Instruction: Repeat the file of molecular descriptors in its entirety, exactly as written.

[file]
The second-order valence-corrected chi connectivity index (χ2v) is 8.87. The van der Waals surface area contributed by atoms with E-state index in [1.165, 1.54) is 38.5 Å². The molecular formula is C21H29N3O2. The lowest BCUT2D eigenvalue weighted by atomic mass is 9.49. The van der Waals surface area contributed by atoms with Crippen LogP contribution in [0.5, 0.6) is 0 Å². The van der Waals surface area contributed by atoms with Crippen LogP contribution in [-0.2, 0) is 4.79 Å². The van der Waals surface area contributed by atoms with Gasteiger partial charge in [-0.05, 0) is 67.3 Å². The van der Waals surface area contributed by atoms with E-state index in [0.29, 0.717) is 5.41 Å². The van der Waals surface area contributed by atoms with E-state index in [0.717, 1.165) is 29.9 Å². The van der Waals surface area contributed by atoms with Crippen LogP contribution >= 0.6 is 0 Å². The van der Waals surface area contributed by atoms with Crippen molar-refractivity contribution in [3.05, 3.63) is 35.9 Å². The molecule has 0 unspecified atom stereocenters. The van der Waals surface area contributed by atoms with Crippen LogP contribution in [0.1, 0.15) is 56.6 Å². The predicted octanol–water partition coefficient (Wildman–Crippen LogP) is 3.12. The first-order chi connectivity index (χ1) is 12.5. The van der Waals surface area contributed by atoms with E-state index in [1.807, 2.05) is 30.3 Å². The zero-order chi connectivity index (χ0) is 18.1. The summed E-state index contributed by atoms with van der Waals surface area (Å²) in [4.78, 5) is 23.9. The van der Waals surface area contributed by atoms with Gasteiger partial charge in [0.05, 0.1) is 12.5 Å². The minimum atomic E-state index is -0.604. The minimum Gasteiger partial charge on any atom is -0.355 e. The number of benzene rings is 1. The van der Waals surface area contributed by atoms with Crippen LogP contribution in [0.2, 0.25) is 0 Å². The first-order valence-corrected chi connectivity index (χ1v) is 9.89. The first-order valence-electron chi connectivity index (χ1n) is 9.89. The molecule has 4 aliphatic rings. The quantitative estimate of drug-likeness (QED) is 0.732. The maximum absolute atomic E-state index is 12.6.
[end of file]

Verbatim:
The second-order valence-corrected chi connectivity index (χ2v) is 8.87. The van der Waals surface area contributed by atoms with E-state index in [1.165, 1.54) is 38.5 Å². The molecular formula is C21H29N3O2. The lowest BCUT2D eigenvalue weighted by atomic mass is 9.49. The van der Waals surface area contributed by atoms with Crippen LogP contribution in [0.5, 0.6) is 0 Å². The van der Waals surface area contributed by atoms with Crippen LogP contribution in [-0.2, 0) is 4.79 Å². The van der Waals surface area contributed by atoms with Gasteiger partial charge in [-0.05, 0) is 67.3 Å². The van der Waals surface area contributed by atoms with E-state index in [0.29, 0.717) is 5.41 Å². The van der Waals surface area contributed by atoms with E-state index in [0.717, 1.165) is 29.9 Å². The van der Waals surface area contributed by atoms with Crippen LogP contribution >= 0.6 is 0 Å². The van der Waals surface area contributed by atoms with Crippen molar-refractivity contribution in [3.05, 3.63) is 35.9 Å². The molecule has 0 unspecified atom stereocenters. The van der Waals surface area contributed by atoms with Crippen LogP contribution in [0.1, 0.15) is 56.6 Å². The predicted octanol–water partition coefficient (Wildman–Crippen LogP) is 3.12. The first-order chi connectivity index (χ1) is 12.5. The van der Waals surface area contributed by atoms with E-state index in [1.807, 2.05) is 30.3 Å². The zero-order chi connectivity index (χ0) is 18.1. The summed E-state index contributed by atoms with van der Waals surface area (Å²) in [4.78, 5) is 23.9. The van der Waals surface area contributed by atoms with Gasteiger partial charge in [0.05, 0.1) is 12.5 Å². The minimum atomic E-state index is -0.604. The minimum Gasteiger partial charge on any atom is -0.355 e. The number of benzene rings is 1. The van der Waals surface area contributed by atoms with Crippen LogP contribution in [0.2, 0.25) is 0 Å². The first-order valence-corrected chi connectivity index (χ1v) is 9.89. The first-order valence-electron chi connectivity index (χ1n) is 9.89. The molecule has 4 aliphatic rings. The quantitative estimate of drug-likeness (QED) is 0.732. The maximum absolute atomic E-state index is 12.6.